幻の猫たち 改訂版


シャーリー・コリンズ  『フォルス・トゥルー・ラヴァース』


Shirley Collins 
False True Lovers 

CD: Fledg'ling Records 
FLED 3029 (2001) 
Made in the UK 

Vivid Sound Corporation 
VSCD-1910 (I) (2001年) 
¥2,500(tax out) 




1.アイ・ドゥルー・マイ・シップ 2:22 
I Drew My Ship 
2.アイリッシュ・ボーイ 1:36 
The Irish Boy 
3.マッコウクジラ漁 2:43 
The Spermwhale Fishery 
4.デニス・オライリー 2:06 
Dennis O'Reilly 
5.マイ・ボニー・マイナー・ラド 1:51 
My Bonny Miner Lad 
6.ジャスト・アズ・ザ・タイド・ワズ・フローイング 1:20 
Just As The Tide Was Flowing 
7.ボビー・シャフトー 1:24 
Bobby Shaftoe 
8.リッチー・ストーリー 4:07 
Richie Story 
9.アンクワイエット・グレイヴ 4:14 
The Unquiet Grave 
10.スワッピング・ソング 1:30 
The Swapping Song 
11.プア・オールド・ホース 1:11 
Poor Old Horse 
12.フォルス・トゥルー・ラヴァース 3:51 
The False True Love 
13.フォギー・デュー 2:26 
The Foggy Dew 
14.大麦刈り 0:56 
Mowing the Barley 
15.スカボロー・フェア 1:40 
Scarborough Fair 
16.酷き母 7:04 
The Cruel Mother 
17.ボニー・カッコー 1:30 
The Bonny Cuckoo 
18.クイーン・オブ・メイ 1:49 
The Queen of May 
19.ダイド・フォー・ラヴ 1:50 
Died for Love 

total time  45:26 

Shirley Elizabeth Collins 
with John Hasted: banjo, 
Ralph Rinzler: guitar & Guy Carawan: guitar 

All songs traditional arranged Shirley Collins 

Produced by Peter Kennedy & Alan Lomax 
Previously released as FOLKWAYS FG 3564 

Drawings by David Suff reproduced by kind permission of the Very Old Gallery, London 
Photographs by Herb Greere from the scrapbook of Dorothy Ball Collins 

Issued under exclusive license from Shirley Collins 


イングランドを代表する歌声の持ち主として知られるシャーリーは、1935年にサセックスで生まれ、50年代の半ばには既にロンドンへ出てフォーク・シンガーとしての活動を開始している。時はまさに英国フォーク・リヴァイヴァルの興隆期であった。彼女は(中略)オムニバス盤への録音等の後、始めてのソロ・アルバムの録音を行う事になった。それは1958年の事で英国民謡研究家のピーター・ケネディのロンドンの自宅で行われた。この頃は米国の民謡研究家のアラン・ローマックスが英国に滞在していたが、シャーリーはローマックスと一緒にロンドンに住んでいて、彼の民謡収集の助手の仕事もしていたのだった。そうした関係でこの録音はローマックスと彼の仲間のアメリカ人のミュージシャン達が全面的にサポートしている。さて録音は37曲行われ、まず18曲が59年にLP “SWEET ENGLAND” (英ARGO RG150)、他の19曲が60年(59年?)にLP “FALSE TRUE LOVERS” (米FOLKWAYS FG3564)として別々に発表された。本CDはFOLKWAYS盤の初のCD化だが、これは「残りもの」の類では全くない。(中略)ARGO原盤のアルバム同様に、シャーリーはイングランド南部の方言の響きを生かした文字通り彼女独自の歌声を堪能させてくれる。」


「There is also something naive in the presentation of the songs, and I'd like to explain. There's the accent - partly my own native Sussex, but with slightly posher vowel sounds creeping in, vowels that were almost certainly insisted upon by the English teacher at my grammar school, the Hastings High School for Girls. For her, a Sussex accent would have implied ignorance. That faux cut-glass pronunciation was also common in films of the time - the English starlets with their "naice" voices, bearing very little resemblance to how people actually spoke.」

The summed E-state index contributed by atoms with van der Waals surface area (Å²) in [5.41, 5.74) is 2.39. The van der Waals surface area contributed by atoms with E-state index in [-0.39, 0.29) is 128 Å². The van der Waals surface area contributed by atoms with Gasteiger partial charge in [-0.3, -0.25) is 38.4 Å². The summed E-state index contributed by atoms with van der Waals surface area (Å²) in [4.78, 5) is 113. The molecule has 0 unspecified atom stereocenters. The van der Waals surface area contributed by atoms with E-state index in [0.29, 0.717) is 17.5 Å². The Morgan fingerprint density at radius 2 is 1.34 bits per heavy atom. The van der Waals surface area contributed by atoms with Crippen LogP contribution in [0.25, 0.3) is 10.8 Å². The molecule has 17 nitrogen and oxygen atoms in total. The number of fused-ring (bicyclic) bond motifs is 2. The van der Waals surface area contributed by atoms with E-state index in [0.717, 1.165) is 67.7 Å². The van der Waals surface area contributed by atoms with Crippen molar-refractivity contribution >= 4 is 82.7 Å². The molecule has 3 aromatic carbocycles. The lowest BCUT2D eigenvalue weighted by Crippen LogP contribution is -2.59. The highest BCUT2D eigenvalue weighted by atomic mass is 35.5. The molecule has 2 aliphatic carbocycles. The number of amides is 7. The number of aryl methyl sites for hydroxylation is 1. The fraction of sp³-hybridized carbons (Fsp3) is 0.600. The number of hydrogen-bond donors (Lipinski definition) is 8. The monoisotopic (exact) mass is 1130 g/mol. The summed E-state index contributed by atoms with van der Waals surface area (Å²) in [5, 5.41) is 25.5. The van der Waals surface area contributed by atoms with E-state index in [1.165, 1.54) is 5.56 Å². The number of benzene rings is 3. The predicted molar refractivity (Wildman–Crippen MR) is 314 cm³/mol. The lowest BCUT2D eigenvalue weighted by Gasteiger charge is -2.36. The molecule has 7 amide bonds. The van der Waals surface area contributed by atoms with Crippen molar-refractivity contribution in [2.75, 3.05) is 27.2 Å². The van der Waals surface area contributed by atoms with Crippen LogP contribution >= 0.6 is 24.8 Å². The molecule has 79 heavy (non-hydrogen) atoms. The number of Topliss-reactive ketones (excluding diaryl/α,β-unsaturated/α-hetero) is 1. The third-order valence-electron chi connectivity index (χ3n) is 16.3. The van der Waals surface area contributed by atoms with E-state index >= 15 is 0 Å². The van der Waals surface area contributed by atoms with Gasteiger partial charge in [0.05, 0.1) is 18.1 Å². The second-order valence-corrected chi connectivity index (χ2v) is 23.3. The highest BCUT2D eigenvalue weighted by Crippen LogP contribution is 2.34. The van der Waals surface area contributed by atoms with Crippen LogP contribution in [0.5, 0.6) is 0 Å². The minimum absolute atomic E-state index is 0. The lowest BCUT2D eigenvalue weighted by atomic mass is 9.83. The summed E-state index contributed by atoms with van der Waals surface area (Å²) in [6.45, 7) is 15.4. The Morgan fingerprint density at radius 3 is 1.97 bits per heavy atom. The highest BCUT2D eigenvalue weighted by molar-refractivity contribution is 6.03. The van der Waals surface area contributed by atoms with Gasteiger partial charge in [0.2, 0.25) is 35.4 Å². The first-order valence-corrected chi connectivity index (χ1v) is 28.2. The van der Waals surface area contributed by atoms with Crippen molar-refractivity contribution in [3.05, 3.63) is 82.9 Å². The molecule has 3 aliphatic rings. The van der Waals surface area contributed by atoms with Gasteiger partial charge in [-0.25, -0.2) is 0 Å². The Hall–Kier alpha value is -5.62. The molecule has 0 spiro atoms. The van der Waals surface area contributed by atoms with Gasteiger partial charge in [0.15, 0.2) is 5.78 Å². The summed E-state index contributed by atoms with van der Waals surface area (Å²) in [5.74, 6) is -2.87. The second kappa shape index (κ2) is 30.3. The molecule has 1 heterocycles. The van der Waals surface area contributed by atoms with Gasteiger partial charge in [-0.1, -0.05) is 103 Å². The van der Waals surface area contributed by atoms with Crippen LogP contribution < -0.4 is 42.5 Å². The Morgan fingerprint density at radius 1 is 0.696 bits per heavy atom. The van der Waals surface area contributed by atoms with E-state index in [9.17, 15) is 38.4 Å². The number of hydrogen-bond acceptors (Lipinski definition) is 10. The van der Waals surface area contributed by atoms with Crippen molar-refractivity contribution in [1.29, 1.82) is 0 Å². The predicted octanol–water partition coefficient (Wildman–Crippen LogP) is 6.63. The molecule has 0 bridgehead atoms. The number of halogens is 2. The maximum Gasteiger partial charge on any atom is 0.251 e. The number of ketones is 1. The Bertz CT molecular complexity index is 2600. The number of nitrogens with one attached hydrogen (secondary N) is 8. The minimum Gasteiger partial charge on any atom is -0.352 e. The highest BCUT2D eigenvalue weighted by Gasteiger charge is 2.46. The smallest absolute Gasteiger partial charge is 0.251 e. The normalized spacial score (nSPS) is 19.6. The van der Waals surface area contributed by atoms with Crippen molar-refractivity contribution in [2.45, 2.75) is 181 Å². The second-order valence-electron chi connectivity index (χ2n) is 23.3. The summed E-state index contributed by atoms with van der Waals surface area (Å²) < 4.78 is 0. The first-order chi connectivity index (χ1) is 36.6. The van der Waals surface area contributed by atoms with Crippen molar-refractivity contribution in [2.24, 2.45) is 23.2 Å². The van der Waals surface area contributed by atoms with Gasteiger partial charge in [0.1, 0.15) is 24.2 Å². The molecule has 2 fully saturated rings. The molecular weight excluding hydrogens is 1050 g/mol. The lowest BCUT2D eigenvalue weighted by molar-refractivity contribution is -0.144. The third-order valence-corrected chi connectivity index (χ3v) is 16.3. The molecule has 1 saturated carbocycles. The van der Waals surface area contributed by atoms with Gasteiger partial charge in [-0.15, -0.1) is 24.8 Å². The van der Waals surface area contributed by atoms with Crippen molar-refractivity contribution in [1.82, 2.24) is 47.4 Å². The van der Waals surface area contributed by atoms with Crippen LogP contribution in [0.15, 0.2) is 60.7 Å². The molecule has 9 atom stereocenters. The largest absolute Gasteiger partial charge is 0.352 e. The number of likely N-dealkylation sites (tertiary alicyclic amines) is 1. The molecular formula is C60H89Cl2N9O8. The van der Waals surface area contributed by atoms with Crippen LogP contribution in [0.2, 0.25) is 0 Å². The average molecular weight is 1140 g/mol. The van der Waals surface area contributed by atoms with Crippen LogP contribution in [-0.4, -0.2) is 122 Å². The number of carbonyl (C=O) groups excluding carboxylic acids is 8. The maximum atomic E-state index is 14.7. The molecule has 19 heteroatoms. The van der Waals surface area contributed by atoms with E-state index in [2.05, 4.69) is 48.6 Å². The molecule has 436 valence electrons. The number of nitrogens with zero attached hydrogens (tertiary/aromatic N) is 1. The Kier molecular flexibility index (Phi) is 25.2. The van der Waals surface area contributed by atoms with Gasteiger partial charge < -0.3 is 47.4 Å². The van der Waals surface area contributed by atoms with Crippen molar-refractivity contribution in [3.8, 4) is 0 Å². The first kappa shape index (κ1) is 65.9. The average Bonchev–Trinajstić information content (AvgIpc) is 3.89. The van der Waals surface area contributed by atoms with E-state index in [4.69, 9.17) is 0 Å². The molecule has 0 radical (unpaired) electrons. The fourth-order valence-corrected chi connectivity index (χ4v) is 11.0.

「There's some American there, too. I can see why it was happening. In the '50s the BBC had broadcast a series of programmes by the Texan folklorist Alan Lomax about his ballad hunting, and I was carried away by the romanticism of the survival of so many hundreds of British songs and ballads in the mountains of the American South. I was also influenced by the singing of Jean Ritchie, the Kentucky mountain singer. Her voice was the loveliest I had ever heard, high and clear and seemingly suspended in air! I met Alan Lomax when he returned to England from collecting in Spain and Italy in 1954, and lived and worked with him in London from 1956-8 and naturally heard a great deal more American folk music.」

「Then there's the material. I hadn't yet fully become aware of how great and wonderful the English tradition was, but I was slowly making my way towards it. I was still influenced by what I'd heard Mum and Granny and Grandad sing at home ('Just As The Tide Was Flowing' from Aunt Grace) and what I learned in school - and these were mostly songs from Sharp's Folk Songs for Schools and his English Folk Songs. (See 'The Unquiet Grave', 'The Swapping Song', 'Poor Old Horse', 'Mowing The Barley', 'The Queen of the May' and 'Dance To Your Daddy'). When I first left my home in Hastings around 1953 and moved to London to further my ambition to become a folk-singer, I worked in Collett's bookshop on Haverstock Hill, and it was there I bought English Folk Songs from the Southern Appalachians - again the work of Cecil Sharp who collected there in 1916 with Maud Karpeles. The two volumes cost me sixty three shillings. That was more than two weeks' wages and I lived on penny buns from the baker opposite to afford them, and got rather run down that winter! (See 'The False True Love' and 'The Foggy Dew'). Little did I think that in 1959 I would be following in the footsteps of Sharp and Maud Karpeles to the Appalachians and beyond - the first Englishwoman to do such a field trip since theirs. Ironically, it was my year in America that cured me of my romantic view of it, and let me back to my English roots.」